Launching the community in May 2010, we were aware that our first goal should be to engage with everyone who felt they had stakes in what NTW could be. Some of you will remember early forums like ‘What Shows and Where?’ and a wonderful online discussion about what our new writing policy should look like.

In the coming months we added a number of layers to our online presence. We wrapped a website around the community site – a place where anyone who needed information about the shows that we were planning could find it. The website quickly leads people to the social network if they would like to get more involved.

We also developed a presence on the ‘day-to-day’ platforms of web 2.0 – facebook, twitter, etc. Many people now get their info about NTW through our facebook page and other feeds.

In the meantime on the NTW community site, we responded to the enthusiastic involvement of theatre makers by opening up our events listings so that anyone could post info about their shows – not just NTW – making the site a richer resource for Welsh theatre makers – and also making it a place that their potential audiences might find out about their work.

Ten months later (and just five months ago!) we produced our first show. At this point a lot of audiences started using the site to get info about productions – from simple stuff like start times and ticket booking, to deeper things like engaging with online creative material (everything from rehearsal blogs to online dramas such as the recent ‘Adventures of Charley and TJ’)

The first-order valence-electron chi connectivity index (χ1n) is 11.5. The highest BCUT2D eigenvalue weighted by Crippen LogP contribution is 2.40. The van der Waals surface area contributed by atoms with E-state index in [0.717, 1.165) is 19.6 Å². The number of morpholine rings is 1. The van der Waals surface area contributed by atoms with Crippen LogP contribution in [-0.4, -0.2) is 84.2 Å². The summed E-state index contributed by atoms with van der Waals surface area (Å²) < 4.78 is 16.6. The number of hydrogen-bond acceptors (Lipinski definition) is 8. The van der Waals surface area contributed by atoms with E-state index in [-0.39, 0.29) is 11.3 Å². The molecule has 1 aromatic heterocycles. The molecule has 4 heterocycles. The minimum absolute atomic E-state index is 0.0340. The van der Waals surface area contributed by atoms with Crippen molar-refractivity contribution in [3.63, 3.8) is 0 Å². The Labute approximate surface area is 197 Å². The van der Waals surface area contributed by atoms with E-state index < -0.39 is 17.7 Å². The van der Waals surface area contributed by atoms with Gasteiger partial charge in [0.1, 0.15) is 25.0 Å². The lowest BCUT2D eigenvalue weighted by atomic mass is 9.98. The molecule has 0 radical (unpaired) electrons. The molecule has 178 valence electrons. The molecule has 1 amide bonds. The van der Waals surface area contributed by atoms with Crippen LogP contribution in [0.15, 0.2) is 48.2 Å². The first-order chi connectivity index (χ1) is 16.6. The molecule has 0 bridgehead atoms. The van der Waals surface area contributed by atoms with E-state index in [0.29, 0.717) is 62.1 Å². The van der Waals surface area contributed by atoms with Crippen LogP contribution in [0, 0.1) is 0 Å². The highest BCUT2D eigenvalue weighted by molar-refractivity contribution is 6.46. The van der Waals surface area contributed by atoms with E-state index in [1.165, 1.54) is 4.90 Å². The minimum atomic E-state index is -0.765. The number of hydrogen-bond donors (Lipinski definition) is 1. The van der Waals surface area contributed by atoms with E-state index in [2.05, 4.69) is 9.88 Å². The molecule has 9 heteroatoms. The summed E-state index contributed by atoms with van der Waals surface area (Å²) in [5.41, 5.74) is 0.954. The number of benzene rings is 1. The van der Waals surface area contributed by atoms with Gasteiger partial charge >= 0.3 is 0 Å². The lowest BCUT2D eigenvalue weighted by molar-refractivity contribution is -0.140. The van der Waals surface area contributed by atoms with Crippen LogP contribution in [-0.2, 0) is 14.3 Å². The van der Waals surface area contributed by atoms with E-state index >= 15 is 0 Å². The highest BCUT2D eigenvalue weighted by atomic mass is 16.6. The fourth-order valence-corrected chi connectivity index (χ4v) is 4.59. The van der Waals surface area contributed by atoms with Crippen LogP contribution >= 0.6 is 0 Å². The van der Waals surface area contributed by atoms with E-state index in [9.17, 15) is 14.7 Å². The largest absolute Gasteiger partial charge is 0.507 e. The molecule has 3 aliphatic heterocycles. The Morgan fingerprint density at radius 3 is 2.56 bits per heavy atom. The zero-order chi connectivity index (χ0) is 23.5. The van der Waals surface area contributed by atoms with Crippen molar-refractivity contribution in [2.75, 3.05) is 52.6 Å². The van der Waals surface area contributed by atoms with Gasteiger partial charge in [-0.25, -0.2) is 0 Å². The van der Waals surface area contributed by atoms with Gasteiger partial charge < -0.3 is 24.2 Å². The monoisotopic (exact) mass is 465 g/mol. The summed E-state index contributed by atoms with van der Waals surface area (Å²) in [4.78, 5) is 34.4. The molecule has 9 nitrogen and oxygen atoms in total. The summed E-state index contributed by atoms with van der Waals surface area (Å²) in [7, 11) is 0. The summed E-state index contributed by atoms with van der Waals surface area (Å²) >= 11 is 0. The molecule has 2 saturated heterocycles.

In short, there are now a whole lot of different online places that people can and do get involved in NTW. Even within the ‘NTW community site’ there are lots of different pockets and focuses of activity. One thing we are very committed to at NTW is grassroots outreach. We develop an NTW TEAM in each place where we produce a show, and these TEAMS – many of whom are not theatre makers or even traditional theatre goers – often use the site to keep in touch. Have a look at some of the info posted by the Swansea TEAM for example if you are interested.

Underlying all of this is a fundamental principle of community. Our goal at NTW is that, while everyone will have a differing level of engagement, everyone who gets involved in NTW, whether that’s by buying a ticket, reading about us online, working with us creatively, or simply being interested in theatre in Wales, should have a range of differing ways to deepen their involvement should they want to, and should have ways to contribute actively to the development of the company. The NTW online community is a part of this bigger picture.